The antics of these two pups led to the creation of the company name, Derpy Doggy.

Pan’s children introduced her to the idea that dogs are “derpy,” she said, “which is when your dog does something stupid or wacky and has just look really stupid.”

Looking at her two “derpy doggies,” sitting nearby, Pan said that described them perfectly.

“They roll over on their stomachs and their tongue sticks out,” she said. “Sadie just has this smile which, it’s ridiculous. She has a little overbite, so…”

To obtain the small manufacturing license, Pan had to submit all recipes to the Connecticut Department of Agriculture.

By mid-March, Derpy Doggy was registered with the state and ready to do business.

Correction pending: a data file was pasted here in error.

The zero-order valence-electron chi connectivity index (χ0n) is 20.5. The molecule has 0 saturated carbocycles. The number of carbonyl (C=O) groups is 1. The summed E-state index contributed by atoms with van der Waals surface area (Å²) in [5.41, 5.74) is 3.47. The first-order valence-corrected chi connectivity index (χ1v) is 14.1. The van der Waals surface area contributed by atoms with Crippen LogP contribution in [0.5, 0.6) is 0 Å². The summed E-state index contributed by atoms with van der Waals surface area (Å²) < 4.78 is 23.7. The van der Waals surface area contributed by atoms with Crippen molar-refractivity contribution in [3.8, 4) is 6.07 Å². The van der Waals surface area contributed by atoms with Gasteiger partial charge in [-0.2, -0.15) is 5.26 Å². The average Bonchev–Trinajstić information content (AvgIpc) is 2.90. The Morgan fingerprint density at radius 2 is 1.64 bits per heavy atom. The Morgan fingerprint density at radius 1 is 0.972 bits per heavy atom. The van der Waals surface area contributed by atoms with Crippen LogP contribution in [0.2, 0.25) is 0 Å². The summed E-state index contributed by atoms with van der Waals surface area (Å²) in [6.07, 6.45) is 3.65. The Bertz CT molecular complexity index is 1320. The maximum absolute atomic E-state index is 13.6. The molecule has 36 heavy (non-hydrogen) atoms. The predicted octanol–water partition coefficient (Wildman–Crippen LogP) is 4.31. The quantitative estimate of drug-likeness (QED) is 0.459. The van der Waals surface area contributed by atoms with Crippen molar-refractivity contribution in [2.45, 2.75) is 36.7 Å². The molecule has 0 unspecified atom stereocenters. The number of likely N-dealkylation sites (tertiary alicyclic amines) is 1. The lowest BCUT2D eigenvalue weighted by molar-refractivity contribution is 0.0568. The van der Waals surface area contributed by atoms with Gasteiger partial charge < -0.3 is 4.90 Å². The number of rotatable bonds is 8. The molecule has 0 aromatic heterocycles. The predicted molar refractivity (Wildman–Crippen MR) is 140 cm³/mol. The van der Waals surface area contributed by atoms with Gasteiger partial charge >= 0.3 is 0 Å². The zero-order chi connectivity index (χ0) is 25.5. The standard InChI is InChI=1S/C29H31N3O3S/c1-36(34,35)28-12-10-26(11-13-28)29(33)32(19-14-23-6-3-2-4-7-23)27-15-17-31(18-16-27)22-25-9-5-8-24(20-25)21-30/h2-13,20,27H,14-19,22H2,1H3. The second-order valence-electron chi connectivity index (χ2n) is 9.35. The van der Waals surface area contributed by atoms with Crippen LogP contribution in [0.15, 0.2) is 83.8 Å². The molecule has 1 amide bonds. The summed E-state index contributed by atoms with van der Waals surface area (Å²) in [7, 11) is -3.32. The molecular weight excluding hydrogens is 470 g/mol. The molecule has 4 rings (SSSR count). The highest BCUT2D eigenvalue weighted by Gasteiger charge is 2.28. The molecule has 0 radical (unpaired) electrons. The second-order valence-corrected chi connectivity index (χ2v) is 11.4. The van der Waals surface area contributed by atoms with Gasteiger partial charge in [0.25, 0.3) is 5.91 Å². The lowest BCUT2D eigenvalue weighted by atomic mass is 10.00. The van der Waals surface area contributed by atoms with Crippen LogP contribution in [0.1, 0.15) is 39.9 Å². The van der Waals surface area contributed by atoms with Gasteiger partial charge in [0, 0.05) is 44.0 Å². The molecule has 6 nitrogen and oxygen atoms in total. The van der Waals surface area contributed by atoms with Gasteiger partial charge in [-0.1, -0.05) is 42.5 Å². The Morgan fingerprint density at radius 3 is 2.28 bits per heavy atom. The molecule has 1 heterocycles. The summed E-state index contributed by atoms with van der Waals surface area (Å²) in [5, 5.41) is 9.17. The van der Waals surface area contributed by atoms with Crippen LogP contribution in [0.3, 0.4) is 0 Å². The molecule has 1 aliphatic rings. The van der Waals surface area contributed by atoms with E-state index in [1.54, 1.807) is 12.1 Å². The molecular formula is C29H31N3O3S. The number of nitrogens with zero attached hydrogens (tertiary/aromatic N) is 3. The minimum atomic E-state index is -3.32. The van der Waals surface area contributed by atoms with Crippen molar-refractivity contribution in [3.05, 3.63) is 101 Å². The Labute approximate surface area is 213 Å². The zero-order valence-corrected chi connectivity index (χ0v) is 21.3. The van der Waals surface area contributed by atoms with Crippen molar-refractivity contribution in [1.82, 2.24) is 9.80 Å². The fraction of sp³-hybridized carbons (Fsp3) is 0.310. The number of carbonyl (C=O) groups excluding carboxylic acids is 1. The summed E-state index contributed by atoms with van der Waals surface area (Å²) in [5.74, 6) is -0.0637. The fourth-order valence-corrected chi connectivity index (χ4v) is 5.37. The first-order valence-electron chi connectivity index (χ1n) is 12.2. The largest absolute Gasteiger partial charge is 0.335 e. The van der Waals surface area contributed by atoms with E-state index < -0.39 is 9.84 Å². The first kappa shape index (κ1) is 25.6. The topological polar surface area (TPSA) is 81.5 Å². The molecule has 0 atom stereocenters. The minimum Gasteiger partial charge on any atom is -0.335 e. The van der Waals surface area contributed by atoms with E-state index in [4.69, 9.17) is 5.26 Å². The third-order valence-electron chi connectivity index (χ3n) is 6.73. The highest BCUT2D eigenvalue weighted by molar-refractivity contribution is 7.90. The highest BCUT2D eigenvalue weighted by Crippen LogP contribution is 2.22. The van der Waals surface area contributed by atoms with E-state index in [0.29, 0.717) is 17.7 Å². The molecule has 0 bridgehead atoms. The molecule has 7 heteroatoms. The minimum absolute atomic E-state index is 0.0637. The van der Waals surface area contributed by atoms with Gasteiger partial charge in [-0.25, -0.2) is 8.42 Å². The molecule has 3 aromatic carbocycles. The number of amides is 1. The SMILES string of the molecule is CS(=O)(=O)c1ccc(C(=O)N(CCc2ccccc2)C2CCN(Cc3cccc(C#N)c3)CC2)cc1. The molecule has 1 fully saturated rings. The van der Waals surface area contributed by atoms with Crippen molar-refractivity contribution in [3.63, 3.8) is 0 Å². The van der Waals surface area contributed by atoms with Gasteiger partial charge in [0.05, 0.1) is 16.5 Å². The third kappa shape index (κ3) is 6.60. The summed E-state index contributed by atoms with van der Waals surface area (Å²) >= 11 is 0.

Last month, the product found a place on the shelves of Niantic’s Paw Print Pantry.

“I love that they’re locally made, supporting other women-owned businesses, and limited ingredients,” Jennifer Mohr, owner of the independent pet store, wrote in an email.

“I’m always happy to be able to provide better quality products with fewer ingredients,” she said. “We don’t have a lot of locally made treats, which makes them more special.”

She said her two dogs, Kensi, a 3-year-old Catahoula and Lily, a 13-year-old Chihuahua, “like all of them so far.”

Peanut Butter Nums have become a staple at Murphy’s Paw Rescue.

These tasty treats are donated to the Branford Dog Rescue Operation, for dogs waiting for their forever home.

“They love them,” said Nicole Gallagher, owner of Murphy’s Paw Rescue. “The treats are very low in calories, perfect for training, rewarding and building confidence.”

Peanut Butter Nums are made with gram flour and powdered peanut butter and come in a smaller 0.79 ounce size and a larger 3 ounce size per treat.